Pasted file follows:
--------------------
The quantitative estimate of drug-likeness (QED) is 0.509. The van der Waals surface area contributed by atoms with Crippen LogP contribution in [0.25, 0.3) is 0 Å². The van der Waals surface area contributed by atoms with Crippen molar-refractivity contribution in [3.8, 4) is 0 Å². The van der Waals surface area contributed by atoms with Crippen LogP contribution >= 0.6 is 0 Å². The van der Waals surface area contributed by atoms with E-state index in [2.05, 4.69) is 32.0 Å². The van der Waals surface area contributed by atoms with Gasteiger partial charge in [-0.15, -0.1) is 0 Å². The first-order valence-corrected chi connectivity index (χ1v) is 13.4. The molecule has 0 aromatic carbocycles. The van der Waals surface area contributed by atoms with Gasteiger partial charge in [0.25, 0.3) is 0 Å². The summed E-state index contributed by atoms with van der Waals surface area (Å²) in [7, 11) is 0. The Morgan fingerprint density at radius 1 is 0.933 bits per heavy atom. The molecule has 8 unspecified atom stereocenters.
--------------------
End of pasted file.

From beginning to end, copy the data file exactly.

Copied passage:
The quantitative estimate of drug-likeness (QED) is 0.509. The van der Waals surface area contributed by atoms with Crippen LogP contribution in [0.25, 0.3) is 0 Å². The van der Waals surface area contributed by atoms with Crippen molar-refractivity contribution in [3.8, 4) is 0 Å². The van der Waals surface area contributed by atoms with Crippen LogP contribution >= 0.6 is 0 Å². The van der Waals surface area contributed by atoms with E-state index in [2.05, 4.69) is 32.0 Å². The van der Waals surface area contributed by atoms with Gasteiger partial charge in [-0.15, -0.1) is 0 Å². The first-order valence-corrected chi connectivity index (χ1v) is 13.4. The molecule has 0 aromatic carbocycles. The van der Waals surface area contributed by atoms with Gasteiger partial charge in [0.25, 0.3) is 0 Å². The summed E-state index contributed by atoms with van der Waals surface area (Å²) in [7, 11) is 0. The Morgan fingerprint density at radius 1 is 0.933 bits per heavy atom. The molecule has 8 unspecified atom stereocenters.